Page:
As is the nature of every offseason in the NFL, rumors have rapidly come and gone. Very few linger for an extended period of time, but such is the case with the Seahawks and cornerback Richard Sherman.
A reunion between the two sides has long been speculated, with the 33-year old Sherman hitting free agency just as Seattle lost its top cornerback in Shaquill Griffin and another 2020 Week 1 starter in Quinton Dunbar. On more than one occasion, Sherman has spoken candidly about his interest in a return and the Seahawks have since reciprocated.
"We’re always open," Seahawks coach Pete Carroll told reporters in early May. "I’ve talked to Sherm quite a few times over the offseason. We have stayed in contact. He’s out there and I know he’s thinking about it. He’s looking for an opportunity."
ESPN's Jeremy Fowler added more fuel to the fire in an appearance on SportsCenter this past Sunday.
"I'm told that this is not off the table, that Sherman is still open to returning to the 'Legion of Boom,' or what remains of it," Fowler said. "He makes a home on the west coast, still has a home in Seattle, most people think he'd like to still play on the west coast and Seattle needs cornerback help. Nothing's working right now, but maybe closer to training camp something could shake out."
Wherever he eventually lands, Sherman intends for that to be with a team that's in line to compete for a championship this season. Since winning Super Bowl XLVIII with the Seahawks in 2013, Sherman has twice fallen short of clinching a second ring—once with the Seahawks in Super Bowl XLIX and then with the 49ers in Super Bowl LIV.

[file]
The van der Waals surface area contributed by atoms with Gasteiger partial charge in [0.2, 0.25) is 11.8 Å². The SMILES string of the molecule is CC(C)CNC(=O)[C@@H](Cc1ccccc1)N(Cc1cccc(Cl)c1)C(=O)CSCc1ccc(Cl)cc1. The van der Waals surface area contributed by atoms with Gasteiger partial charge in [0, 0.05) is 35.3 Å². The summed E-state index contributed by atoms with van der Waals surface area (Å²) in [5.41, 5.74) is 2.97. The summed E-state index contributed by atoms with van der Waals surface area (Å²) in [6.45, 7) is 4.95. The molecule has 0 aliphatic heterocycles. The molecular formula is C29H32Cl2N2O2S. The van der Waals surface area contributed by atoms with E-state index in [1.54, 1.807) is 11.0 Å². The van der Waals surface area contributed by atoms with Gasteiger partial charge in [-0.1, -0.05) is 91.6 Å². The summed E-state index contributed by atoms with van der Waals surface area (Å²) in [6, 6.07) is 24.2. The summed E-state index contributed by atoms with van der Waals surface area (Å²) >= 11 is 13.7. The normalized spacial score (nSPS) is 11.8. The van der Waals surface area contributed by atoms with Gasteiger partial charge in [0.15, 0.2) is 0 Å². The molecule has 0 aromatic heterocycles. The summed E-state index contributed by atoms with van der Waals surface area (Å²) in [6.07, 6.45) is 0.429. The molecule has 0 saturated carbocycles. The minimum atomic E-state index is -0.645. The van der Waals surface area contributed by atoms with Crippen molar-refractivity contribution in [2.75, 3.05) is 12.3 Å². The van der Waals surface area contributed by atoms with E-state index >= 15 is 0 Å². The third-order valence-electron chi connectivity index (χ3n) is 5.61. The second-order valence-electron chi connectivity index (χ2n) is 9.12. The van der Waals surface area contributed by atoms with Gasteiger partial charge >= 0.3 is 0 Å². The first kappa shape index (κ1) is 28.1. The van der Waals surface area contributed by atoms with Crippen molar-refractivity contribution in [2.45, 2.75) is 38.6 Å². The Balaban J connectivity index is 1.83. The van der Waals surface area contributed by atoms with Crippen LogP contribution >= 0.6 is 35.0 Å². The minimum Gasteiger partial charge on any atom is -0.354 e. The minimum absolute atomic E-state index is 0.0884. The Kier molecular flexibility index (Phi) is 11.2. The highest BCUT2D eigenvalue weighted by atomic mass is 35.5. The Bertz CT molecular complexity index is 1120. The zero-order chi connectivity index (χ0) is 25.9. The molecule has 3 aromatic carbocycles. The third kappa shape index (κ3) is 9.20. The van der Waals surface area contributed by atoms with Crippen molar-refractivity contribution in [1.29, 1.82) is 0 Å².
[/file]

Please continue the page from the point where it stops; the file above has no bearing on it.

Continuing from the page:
Seattle isn't the only reunion on Sherman's mind, however, as the possibilities of linking back up with Dallas defensive coordinator Dan Quinn or New Orleans defensive backs coach Kris Richard loom.
The Seahawks, meanwhile, await to see how their cornerback competition plays out in training camp. Outside of D.J. Reed, who seems all but locked into one of the team's starting jobs after breaking out at the end of 2020, questions are aplenty at the position. Rookie Tre Brown, free agent addition Ahkello Witherspoon and Tre Flowers appear to be the frontrunners to start opposite Reed, with veterans Pierre Desir and Damarious Randall also likely to factor into the battle.
Fowler believes Seattle's hesitancy to finalize something with Sherman is not a matter of wait-and-see with what it has in house, but rather a matter of money—specifically in regards to the highly-anticipated extension for safety Jamal Adams.
"Seattle needs to figure out the Adams money allocation before they take resources elsewhere," Fowler continued. "Because a guy like Sherman, he's not going to take the minimum. This is a high-caliber player that would need a decent contract."
Adams is currently set to play on the fifth-year option of his rookie contract, which comes in at a 2021 cap hit of $9.8 million. However, it's long been expected that an extension would instead lower that number or keep it intact, with Adams seeing a large uptick in annual salary beginning in 2022.
Perhaps this is an indication that Sherman is eyeing a payout north of the $8.3 million OverTheCap.com currently projects the Seahawks to have in salary cap space. Thus, the team would have to create more room via the Adams extension to fit Sherman into their plans.
At that point, a deal would appear rather unlikely. The Seahawks will want to head into the season with some cap space for insurance and may have other areas they want to address before they fly to Indianapolis for Week 1.
Fans of the team would assuredly be ecstatic to see the former "Legion of Boom" maestro return to the Pacific Northwest, but it'll have to be on the Seahawks' terms. And by the time they know what they have to work with—both from a roster and financial perspective—Sherman could very well be in training camp donning a star or a fleur de lis on his helmet.